PCC had it setup so that vendors and artists unloading on Thursday could drive right into the venue and unload inside. As I walked past, I will note that this is only a good option if you have a ton of stuff to unload. The "parking" inside and at the top of the dock was very limited. Because of this, the line of cars waiting to get to unload was astounding.
When I first walked into the room, I thought I had lost it. The vendor's area was huge. Hundreds and hundreds of tables and booths. I've never been to any really big cons like this so I'm sure it's normal for it's size, but I couldn't help but wonder how in the heck anyone manages to not disappear in a place like this. I entered in through the south entrance, my table was on the south end of the map, and it still took me a good 10 minutes to walk to it. When I finally found my space, I'll admit that my 5' table didn't feel like it was worth $215. But I set up and left.
Bad idea. I left right at rush hour. The drive from PCC to Naka (for setup) should've taken me 20 minutes. Took me an hour. Talk about stressful.
Thursday night, I drove home to sleep. Then all the stuff happened and we backed out of PCC. I sent an email to the head (never received a response; it's now April) and showed up Friday morning to tear down. Because of traffic and not being able to find a place to park (downtown parking is atrocious), I rushed into the dock doors, only to be told they were closing them in 10 minutes. I ran to my table and with the help of my neighbors, literally threw my booth in a box and ran to make it out the dock doors.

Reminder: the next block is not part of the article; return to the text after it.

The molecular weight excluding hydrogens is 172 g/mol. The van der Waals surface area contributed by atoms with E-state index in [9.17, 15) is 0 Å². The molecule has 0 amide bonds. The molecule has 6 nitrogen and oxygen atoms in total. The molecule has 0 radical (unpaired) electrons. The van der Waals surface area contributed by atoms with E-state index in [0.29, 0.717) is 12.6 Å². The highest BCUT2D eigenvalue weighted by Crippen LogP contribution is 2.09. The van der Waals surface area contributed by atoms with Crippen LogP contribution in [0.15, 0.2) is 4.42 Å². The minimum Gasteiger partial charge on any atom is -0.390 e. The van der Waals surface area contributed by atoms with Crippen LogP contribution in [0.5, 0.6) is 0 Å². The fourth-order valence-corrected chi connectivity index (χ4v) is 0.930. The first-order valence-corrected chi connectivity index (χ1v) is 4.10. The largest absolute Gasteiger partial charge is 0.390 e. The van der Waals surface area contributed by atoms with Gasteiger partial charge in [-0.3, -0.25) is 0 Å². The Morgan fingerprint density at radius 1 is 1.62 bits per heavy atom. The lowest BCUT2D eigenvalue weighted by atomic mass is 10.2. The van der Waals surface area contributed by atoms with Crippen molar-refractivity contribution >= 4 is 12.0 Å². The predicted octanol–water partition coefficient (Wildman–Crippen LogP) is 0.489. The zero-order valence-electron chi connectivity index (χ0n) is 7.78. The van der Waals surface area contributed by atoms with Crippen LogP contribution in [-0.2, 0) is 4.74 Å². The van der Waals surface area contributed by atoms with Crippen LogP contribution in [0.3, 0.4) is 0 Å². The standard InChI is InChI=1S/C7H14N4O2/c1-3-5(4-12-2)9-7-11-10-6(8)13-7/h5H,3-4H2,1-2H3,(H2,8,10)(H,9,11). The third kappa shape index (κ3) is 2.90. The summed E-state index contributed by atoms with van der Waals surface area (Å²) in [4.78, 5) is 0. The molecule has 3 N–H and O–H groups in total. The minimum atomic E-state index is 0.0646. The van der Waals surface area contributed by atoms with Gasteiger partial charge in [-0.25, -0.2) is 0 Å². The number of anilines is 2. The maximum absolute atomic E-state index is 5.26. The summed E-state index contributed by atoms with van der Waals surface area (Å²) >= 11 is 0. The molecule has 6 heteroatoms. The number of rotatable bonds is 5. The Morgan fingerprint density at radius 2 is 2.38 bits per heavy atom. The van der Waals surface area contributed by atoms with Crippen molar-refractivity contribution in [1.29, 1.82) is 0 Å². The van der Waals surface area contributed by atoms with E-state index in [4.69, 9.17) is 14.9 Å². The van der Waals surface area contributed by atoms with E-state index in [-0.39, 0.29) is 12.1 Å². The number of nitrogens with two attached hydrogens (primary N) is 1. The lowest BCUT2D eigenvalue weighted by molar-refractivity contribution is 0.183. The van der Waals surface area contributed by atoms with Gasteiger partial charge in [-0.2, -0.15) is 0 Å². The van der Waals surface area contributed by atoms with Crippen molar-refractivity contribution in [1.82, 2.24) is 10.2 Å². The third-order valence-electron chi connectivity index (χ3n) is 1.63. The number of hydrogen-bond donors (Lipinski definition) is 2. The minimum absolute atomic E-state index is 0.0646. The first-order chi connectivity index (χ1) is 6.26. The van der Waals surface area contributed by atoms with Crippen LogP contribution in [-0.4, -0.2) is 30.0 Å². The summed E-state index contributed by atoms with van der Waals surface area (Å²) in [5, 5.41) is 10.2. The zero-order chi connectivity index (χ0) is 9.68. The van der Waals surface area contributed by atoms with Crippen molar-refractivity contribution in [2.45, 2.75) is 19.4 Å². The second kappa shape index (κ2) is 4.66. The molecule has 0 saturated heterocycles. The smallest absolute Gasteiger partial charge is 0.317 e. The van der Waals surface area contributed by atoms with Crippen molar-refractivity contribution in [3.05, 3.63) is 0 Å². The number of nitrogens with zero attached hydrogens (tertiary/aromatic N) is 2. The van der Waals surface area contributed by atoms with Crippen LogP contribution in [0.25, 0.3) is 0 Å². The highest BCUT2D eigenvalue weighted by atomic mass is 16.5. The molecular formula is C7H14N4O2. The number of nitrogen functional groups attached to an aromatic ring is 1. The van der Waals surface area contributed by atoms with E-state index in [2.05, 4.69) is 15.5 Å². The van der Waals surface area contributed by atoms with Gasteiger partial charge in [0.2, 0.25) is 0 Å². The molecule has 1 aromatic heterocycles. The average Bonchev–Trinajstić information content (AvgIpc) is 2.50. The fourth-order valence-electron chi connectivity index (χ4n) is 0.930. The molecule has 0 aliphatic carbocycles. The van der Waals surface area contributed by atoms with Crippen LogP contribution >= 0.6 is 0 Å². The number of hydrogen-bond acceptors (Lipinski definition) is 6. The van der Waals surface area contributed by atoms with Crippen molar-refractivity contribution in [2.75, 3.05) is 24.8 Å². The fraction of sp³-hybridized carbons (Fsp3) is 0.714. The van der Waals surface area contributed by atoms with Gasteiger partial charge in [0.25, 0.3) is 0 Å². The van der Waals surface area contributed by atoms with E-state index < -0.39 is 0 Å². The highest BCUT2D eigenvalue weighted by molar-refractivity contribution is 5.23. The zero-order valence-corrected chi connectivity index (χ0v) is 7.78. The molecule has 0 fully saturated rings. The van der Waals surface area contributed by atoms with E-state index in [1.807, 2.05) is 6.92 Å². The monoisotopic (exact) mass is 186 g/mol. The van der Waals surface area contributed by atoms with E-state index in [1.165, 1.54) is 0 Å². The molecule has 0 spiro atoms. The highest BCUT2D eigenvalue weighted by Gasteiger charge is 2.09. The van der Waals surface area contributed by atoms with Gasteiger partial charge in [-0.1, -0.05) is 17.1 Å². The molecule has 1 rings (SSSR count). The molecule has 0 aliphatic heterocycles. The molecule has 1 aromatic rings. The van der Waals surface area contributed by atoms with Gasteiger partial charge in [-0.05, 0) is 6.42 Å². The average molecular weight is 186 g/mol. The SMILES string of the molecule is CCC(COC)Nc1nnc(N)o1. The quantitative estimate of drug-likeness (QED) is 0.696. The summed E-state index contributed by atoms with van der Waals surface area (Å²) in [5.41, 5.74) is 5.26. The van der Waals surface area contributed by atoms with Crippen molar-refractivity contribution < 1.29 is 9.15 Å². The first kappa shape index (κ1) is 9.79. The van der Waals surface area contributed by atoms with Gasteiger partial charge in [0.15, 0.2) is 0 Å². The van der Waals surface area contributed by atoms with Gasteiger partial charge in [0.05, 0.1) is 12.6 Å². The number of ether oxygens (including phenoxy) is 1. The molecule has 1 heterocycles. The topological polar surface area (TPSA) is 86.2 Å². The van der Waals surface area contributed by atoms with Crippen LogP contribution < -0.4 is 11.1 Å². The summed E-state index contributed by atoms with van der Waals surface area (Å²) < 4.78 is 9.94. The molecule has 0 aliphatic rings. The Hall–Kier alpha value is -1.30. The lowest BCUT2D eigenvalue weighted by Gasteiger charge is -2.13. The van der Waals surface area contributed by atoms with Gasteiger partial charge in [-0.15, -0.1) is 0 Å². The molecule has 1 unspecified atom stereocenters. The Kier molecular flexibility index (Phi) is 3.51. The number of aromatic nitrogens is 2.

As I got to the doors, I stopped by the registration table where they had been handing out the badges and tax packets to return my things, badge and all. Here's the part that set off my negative opinion.
I spoke to THREE staff members about turning my stuff in. I didn't ask for my money back. I just wanted them to know that I had checked in but I was leaving, so my table should be given to someone else. After the first two members had no idea what to do, I talked to a third person who told me she had just closed the registration table area and ignored me when I asked more questions. All the boxes and info was still sitting there.
I was livid. My time was getting thin, not just from the dock doors closing, but from the reasons I had to leave in the first place. I left and asked my neighbor artist, who was kind enough to help me carry some of my boxes out to the curb, to please run my packet to the front registration area. I know the artist, so I trust that she did it, but I haven't heard anything from any of the staff about taking me off the list of Missouri Event Tax Vendors. If I get a letter from the DOR stating I have to pay taxes, this is going to be a big stinker.
Other artists I spoke to say they had communication problems, unanswered emails, and some even said they weren't allowed to unload on the dock on Thursday. But overall, they said sales were very good and the convention was fun, especially with all the guests. I however, don't think I'll try back for a while at least. I was just not happy with the way I was treated.
It was pointed out to me that leaving at the last second was not so good, but conventions have to realize that things happen outside of their event. Emergencies and problems arise, but that's not an excuse for professionalism to go out the window. My husband's health and work comes before a comic convention. End of story.